FIG. 2 shows an alternative arrangement of network 48, wherein diode 64, as shown in FIG. 1, is replaced by the emitter-base junction of transistor 64' in FIG. 2. In the operation of network 48 of FIG. 2, the positive turn-on transient is bypassed to ground via the collector-emitter path of transistor 64'. This represents the primary mechanism for attenuating the turn-on transient component on control path 75. Although capacitor 66 does not control the degree of attenuation by means of voltage divider action as in the case in the arrangement of FIG. 1, capacitor 66 still serves to control the duration of conduction of transistor 64' for attenuating the turn-on transient as in the case of the FIG. 1 arrangement with respect to diode 64.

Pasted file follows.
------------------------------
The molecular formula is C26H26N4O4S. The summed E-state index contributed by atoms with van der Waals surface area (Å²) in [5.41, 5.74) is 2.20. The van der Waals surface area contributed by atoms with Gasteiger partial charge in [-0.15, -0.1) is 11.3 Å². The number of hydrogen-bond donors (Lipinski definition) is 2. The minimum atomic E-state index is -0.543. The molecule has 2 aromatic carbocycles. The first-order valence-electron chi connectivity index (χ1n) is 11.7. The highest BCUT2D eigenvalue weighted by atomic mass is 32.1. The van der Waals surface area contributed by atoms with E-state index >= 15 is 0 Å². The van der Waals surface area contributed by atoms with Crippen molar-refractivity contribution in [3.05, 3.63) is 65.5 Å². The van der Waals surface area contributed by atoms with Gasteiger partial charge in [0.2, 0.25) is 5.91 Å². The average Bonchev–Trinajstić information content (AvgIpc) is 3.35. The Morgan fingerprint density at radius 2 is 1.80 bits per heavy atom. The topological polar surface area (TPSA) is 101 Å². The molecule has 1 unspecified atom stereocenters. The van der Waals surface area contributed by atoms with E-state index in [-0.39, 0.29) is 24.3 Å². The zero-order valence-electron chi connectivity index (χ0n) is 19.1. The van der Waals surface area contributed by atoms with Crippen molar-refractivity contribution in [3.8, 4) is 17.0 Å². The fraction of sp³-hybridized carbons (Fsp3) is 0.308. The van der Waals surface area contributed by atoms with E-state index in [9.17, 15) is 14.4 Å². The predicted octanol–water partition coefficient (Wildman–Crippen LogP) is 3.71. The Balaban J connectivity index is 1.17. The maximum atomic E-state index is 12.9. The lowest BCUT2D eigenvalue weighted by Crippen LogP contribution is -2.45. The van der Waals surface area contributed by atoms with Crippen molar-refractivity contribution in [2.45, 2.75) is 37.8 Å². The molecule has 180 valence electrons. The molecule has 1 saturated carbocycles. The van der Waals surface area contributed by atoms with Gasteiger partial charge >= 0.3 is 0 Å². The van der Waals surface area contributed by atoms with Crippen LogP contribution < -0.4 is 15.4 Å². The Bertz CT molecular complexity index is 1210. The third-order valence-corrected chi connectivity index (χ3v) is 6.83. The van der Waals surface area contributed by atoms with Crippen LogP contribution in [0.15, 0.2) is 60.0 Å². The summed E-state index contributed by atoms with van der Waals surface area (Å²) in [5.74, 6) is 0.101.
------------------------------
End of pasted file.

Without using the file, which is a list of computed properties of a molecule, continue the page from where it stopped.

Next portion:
FIG. 3 shows an alternative arrangement wherein a filter capacitor 62a is coupled between gain control path 74 and a point of ground reference operating potential, and wherein the series combination of a diode 64a and a capacitor 66a is coupled between gain control path 75 and the +12 volt operating supply. Diode 64a is poled for forward current conduction from gain control path 75 to the +12 volt supply. As with capacitor 62 of FIG. 1, capacitor 62a in FIG. 3 serves to slow the rise time of the gain control voltage produced at the moment the system is energized, controls the rise and fall times of the MUTE pulse appearing on gain control path 75 (as discussed in connection with FIG. 1), and serves to bypass spurious signals such as noise from gain control path 75.
A +12 volt operating supply transient, developed when the system is initially energized, is isolated from gain control path 75 since diode 64a is reverse biased (non-conductive) in response to the positive transient, which is coupled via capacitor 66a. The bias network including resistors 74a and 76a maintains diode 64a reverse biased during the normal steady-state operation of the receiver, thus isolating capacitor 66a from gain control path 75.